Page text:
Science into practice: residue-free raspberries

Residue-free raspberries are on the horizon thanks to latest technologies and methods of controlling each of the main pests and diseases. The new research has been funded by a LINK project of which HDC is a partner.

SF 74 is due to finish in 2011 but grower trials are already demonstrating promising results. Raspberries are very susceptible to Botrytis, powdery mildew, raspberry beetle, cane midge, aphids and the viruses they spread. Intensive use of pesticides to control these problems is undesirable and unsustainable. The first three years of the project have worked on an integrated pest and disease management (IPDM) programme now being tested in large-scale trials. In 2009, the IPDM programme gave the same yield as growers' standard regime.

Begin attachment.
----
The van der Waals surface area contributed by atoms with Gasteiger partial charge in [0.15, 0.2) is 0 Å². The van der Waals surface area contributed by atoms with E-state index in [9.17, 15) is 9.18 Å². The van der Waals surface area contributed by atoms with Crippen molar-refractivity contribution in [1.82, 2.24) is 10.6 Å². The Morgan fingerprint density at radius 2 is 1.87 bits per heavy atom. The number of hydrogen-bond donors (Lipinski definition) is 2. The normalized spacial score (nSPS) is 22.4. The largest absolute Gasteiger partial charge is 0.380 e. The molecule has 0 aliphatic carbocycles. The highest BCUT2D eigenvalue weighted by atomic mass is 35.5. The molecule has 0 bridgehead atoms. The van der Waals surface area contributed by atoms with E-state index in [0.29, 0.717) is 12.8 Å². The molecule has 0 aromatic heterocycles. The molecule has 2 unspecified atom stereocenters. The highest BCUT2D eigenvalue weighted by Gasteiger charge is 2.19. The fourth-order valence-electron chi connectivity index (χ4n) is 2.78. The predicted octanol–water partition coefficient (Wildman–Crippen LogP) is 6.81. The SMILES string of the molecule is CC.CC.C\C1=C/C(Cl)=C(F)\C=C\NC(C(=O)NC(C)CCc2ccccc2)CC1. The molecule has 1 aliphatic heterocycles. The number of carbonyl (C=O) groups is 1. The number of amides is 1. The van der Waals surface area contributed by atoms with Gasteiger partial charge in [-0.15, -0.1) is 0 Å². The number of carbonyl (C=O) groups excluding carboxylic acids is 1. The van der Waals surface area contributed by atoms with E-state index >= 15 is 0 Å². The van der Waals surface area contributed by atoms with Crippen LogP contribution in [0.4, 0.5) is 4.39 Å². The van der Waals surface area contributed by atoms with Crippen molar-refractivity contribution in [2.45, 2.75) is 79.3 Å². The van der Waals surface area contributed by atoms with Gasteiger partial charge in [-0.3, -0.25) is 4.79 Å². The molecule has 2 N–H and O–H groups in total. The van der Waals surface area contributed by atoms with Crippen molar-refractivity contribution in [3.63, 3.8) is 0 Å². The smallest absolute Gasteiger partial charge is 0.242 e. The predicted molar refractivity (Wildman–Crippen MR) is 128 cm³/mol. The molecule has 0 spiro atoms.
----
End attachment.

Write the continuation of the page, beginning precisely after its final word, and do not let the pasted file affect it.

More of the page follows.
Cane density has a critical influence on the risk of cane Botrytis - an open canopy structure should be maintained by thinning. Prompt removal of spent floricane after harvest in August is also important for good crop hygiene, which combined with rapid fruit cooling and high-quality cool chain marketing can avoid the need for Botrytis fungicide sprays.

Powdery mildew fungicide should be applied in spring as soon as the tunnel is covered. If the disease is seen later, potassium bicarbonate sprays can eradicate.

Raspberry beetle is monitored by a new design of funnel trap, baited by a lure available from Agrisense. Catches inform decision making on timing or need for sprays of Calypso at the start of flowering. Sex pheromone traps inform whether raspberry cane midge needs to be treated. Applications of aphicide in October reduce spring populations of large raspberry aphid by more than 90 per cent.

Horticultural Development Company

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